Tired of his geeky reputation as “that cat guy” for his successful Lolcat site, Rick decides it’s time to get out from behind the computer and live a little. After meeting a beautiful girl who dances a mean salsa, Rick decides to take dance lessons. The lessons don’t go as smoothly as Rick had hoped. In fact, he’s terrible. But that doesn’t stop him from dancing or from pursuing Ana. When an opportunity comes for him to make a trip to Havana to reconnect with his heritage and learn about his mom, Rick leaps at the chance and brings Ana along with him. But Cuba isn’t all beaches and fun. The longer they stay, the more Rick and Ana witness the struggle of the people under strict government rules. When Rick dares to defy the Cuban government to help a friend, he learns that some sacrifices come with costs to more than himself, and sometimes the price of principles proves too high to pay.
Rick is a true underdog. If you’re looking for the traditional Dirty Dancing type story where the inexperienced dancer suddenly blossoms into an expert just as the romance swells to crescendo, be warned: this isn’t that kind of story. In fact, it’s better. I loved that Rick struggled and worked to gain any competency at dance. It felt real, and a lot of times added moments of humor and insight. I like that his relationship with Ana doesn’t follow a simple romantic path. It made for another fresh element to The Cat King of Havana.
The parts of the story set in Havana definitely made me want to travel, but more than that, they made me think about the Cuban people. I felt like Rick’s journey brought me along with him from tourist to something more in a way that few stories have done for me before.
I found it interesting that instead of taking the usual rebel-slash-principles-mean-everything approach, Crosshill explores a slightly different angle. When Rick breaks rules, he realizes that it’s not only himself, but his family who would bear the consequences. He might be able to hop on a flight to New York with a clear conscience, but he’d be leaving his aunt and cousins behind to pay a high price for his actions. He wrestles long and hard over what to do. I really appreciated that about him. In fact, the one moment of the story that really irritated me is when Ana tells Rick that he’s not a nice guy. And the truth is, he does make some choices that he later reflects on as being bad decisions, but at his core, Rick really is a good guy who cares about the people around him very deeply. I loved that about him. I think he needed to be that way in order for me to truly understand and respect the decisions he made to protect his family.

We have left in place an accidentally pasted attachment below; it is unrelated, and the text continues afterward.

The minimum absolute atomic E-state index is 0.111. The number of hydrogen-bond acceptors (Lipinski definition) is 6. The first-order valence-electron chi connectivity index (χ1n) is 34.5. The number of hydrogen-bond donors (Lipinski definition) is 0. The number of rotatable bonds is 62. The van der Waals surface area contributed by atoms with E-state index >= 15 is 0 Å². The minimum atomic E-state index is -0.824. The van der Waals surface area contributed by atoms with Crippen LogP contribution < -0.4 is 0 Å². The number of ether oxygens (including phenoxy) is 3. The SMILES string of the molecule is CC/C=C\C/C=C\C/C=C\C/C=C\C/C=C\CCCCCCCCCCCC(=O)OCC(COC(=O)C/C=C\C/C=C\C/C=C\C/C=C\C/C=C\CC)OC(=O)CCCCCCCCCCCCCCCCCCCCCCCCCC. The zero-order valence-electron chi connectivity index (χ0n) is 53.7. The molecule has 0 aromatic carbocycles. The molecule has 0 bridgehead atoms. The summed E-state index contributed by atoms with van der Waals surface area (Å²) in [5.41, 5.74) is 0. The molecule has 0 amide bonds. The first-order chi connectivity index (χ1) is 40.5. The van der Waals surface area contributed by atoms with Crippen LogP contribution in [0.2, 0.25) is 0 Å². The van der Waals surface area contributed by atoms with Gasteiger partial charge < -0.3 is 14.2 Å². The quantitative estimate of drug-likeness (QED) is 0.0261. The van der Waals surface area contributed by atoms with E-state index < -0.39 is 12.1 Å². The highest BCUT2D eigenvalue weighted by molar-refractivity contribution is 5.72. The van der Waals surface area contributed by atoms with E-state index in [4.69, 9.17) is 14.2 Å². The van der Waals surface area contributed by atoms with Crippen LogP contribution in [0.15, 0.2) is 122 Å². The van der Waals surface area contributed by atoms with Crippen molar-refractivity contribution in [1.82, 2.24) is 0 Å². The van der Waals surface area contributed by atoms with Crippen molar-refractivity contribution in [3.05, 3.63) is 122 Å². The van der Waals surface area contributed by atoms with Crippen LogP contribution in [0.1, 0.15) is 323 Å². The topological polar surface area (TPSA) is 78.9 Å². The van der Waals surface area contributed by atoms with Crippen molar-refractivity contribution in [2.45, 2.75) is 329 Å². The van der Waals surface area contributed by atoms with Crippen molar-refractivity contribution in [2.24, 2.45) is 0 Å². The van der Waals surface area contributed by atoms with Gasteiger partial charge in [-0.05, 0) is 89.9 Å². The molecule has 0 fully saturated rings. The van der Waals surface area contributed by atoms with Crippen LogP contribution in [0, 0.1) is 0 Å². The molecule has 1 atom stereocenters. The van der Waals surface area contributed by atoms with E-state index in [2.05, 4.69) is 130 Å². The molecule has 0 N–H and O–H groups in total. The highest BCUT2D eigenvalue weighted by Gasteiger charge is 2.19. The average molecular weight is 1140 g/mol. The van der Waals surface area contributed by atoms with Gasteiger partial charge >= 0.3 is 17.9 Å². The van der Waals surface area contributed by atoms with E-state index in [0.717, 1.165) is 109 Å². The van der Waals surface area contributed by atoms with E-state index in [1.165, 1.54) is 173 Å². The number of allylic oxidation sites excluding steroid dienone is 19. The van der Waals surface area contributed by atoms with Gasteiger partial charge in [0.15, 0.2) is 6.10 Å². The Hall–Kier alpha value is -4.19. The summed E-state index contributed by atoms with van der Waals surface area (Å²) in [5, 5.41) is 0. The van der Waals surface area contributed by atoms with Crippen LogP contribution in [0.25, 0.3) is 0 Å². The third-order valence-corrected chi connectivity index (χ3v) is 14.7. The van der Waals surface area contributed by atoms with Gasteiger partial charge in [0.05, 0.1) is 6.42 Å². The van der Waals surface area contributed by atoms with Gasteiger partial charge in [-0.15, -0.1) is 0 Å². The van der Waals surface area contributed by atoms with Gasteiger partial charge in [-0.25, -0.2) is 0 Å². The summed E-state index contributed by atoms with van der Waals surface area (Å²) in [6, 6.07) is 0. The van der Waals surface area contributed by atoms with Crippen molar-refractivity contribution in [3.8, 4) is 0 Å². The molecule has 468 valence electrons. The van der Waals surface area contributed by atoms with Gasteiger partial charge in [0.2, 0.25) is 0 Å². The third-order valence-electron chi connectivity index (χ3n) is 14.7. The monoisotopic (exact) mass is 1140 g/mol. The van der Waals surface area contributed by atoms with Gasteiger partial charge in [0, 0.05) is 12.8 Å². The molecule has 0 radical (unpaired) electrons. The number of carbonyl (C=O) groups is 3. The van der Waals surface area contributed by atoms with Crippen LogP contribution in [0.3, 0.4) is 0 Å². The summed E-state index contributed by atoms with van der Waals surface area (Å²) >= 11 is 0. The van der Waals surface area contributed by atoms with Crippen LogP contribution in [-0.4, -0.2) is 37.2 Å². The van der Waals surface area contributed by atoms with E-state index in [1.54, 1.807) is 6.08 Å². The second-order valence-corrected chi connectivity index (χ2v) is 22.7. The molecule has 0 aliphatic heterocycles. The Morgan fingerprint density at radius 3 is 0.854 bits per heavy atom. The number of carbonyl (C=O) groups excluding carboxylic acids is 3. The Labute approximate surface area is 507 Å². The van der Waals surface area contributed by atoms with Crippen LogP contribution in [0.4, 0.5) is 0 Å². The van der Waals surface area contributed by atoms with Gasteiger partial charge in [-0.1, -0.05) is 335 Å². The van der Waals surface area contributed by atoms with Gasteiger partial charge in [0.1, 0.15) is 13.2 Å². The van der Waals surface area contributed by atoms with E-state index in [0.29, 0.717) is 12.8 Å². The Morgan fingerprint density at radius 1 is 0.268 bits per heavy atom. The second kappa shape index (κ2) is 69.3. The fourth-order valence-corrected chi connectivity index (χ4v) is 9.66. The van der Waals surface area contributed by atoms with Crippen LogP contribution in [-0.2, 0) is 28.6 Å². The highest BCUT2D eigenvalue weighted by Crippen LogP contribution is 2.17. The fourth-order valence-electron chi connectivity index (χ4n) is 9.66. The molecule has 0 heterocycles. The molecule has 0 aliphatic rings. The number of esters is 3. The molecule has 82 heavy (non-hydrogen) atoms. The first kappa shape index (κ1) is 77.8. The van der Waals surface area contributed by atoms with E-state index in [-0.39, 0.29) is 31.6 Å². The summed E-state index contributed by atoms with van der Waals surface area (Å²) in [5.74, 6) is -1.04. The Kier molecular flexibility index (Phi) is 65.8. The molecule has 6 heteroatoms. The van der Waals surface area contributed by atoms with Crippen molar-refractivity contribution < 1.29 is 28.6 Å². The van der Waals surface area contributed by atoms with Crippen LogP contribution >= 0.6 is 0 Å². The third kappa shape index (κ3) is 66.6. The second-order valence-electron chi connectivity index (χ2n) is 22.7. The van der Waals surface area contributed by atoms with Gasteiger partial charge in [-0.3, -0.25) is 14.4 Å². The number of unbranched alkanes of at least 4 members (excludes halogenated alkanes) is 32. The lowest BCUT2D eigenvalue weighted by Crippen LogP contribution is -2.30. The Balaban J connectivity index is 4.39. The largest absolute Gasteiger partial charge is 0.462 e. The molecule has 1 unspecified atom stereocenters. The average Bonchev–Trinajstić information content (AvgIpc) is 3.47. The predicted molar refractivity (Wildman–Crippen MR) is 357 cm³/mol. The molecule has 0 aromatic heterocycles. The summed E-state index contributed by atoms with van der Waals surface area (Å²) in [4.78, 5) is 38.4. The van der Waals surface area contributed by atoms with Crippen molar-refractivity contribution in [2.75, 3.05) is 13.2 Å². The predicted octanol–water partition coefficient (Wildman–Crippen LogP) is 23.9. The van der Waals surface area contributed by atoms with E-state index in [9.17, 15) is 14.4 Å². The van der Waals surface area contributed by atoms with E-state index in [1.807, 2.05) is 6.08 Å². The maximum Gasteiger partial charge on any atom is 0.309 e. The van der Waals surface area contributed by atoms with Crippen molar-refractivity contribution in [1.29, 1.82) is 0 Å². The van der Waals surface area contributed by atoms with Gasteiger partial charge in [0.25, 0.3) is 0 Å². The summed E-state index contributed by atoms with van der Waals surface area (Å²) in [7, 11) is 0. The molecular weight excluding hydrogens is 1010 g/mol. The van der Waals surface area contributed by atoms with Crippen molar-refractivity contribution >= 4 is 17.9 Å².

Overall, I enjoyed The Cat King of Havana quite a bit. Dance fans and fans of stories with overseas settings should definitely give this one a read. In some ways it reminded me a little bit of The Brief Wondrous Life of Oscar Wao, though this story is cleaner and doesn’t dive quite as far into politics as Oscar Wao does.
Rick’s mother was Cuban and his father is German. Rick returns to Cuba to reconnect with his mom’s family. With him goes Ana Cabrera, a Puerto Rican girl and Rick’s salsa dance partner. Rick’s best friend is gay, but his experience doesn’t play a large role in the story.
Profanity/Crude Language Content
Most of the swearing and crude language is in Spanish. There are only a few curses in English. The Spanish profanity occurs with moderate frequency.
Rick’s cousin Yosvany has loads of suggestions on how to get Rick a girl. Most of his advice is in Spanish, and Rick warns against looking up a translation because it’s usually pretty dirty. Yosvany believes in saying whatever’s necessary to get a girl into his bed. Rick experiments with a few of Yosvany’s more romantic suggestions, but ultimately finds lying is not to his taste.
Rick has sex with a girl—no details of the event itself other than that it didn’t last long. He describes losing his virginity as feeling a weight lifted that he didn’t realize he was carrying. He’s definitely felt a lot of pressure to achieve that goal, and he’s not entirely happy about how it all happened, in part because of his own behavior.
Rick witnesses another couple kissing and feels uncomfortable about it.
Rick watches a video taken by a witness to a girl’s kidnapping.
Beer and cocktails are served at some of the clubs Rick visits. He and his friends drink alcohol at places that don’t ask for ID.
Ana’s father is an alcoholic. Her parents separated for a time, but now her mom has let her dad move back in, and Ana worries about what he will do. When one of Rick and Ana’s dance teachers shows up for class drunk, she becomes furious and refuses to dance for him anymore.